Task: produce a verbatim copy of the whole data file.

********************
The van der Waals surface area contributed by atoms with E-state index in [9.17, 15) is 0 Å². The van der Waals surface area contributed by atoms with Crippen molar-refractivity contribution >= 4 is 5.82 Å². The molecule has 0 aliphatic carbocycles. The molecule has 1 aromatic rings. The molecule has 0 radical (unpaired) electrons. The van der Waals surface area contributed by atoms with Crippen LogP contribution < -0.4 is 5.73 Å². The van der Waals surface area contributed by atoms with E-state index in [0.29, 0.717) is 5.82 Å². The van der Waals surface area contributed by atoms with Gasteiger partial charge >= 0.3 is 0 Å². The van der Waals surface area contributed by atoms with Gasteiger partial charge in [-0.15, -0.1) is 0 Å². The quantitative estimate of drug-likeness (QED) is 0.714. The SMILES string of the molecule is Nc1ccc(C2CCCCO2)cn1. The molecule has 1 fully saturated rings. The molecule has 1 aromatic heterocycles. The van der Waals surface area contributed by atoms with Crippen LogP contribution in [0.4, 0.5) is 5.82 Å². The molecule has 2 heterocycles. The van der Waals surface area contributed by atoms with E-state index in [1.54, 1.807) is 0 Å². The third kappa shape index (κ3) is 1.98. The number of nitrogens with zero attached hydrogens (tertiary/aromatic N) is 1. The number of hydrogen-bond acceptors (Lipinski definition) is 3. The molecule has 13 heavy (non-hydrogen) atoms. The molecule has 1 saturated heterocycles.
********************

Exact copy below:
The van der Waals surface area contributed by atoms with E-state index in [9.17, 15) is 0 Å². The van der Waals surface area contributed by atoms with Crippen molar-refractivity contribution >= 4 is 5.82 Å². The molecule has 0 aliphatic carbocycles. The molecule has 1 aromatic rings. The molecule has 0 radical (unpaired) electrons. The van der Waals surface area contributed by atoms with Crippen LogP contribution < -0.4 is 5.73 Å². The van der Waals surface area contributed by atoms with E-state index in [0.29, 0.717) is 5.82 Å². The van der Waals surface area contributed by atoms with Gasteiger partial charge >= 0.3 is 0 Å². The van der Waals surface area contributed by atoms with Gasteiger partial charge in [-0.15, -0.1) is 0 Å². The quantitative estimate of drug-likeness (QED) is 0.714. The SMILES string of the molecule is Nc1ccc(C2CCCCO2)cn1. The molecule has 1 fully saturated rings. The molecule has 1 aromatic heterocycles. The van der Waals surface area contributed by atoms with Crippen LogP contribution in [0.4, 0.5) is 5.82 Å². The molecule has 2 heterocycles. The van der Waals surface area contributed by atoms with E-state index in [1.54, 1.807) is 0 Å². The third kappa shape index (κ3) is 1.98. The number of nitrogens with zero attached hydrogens (tertiary/aromatic N) is 1. The number of hydrogen-bond acceptors (Lipinski definition) is 3. The molecule has 13 heavy (non-hydrogen) atoms. The molecule has 1 saturated heterocycles.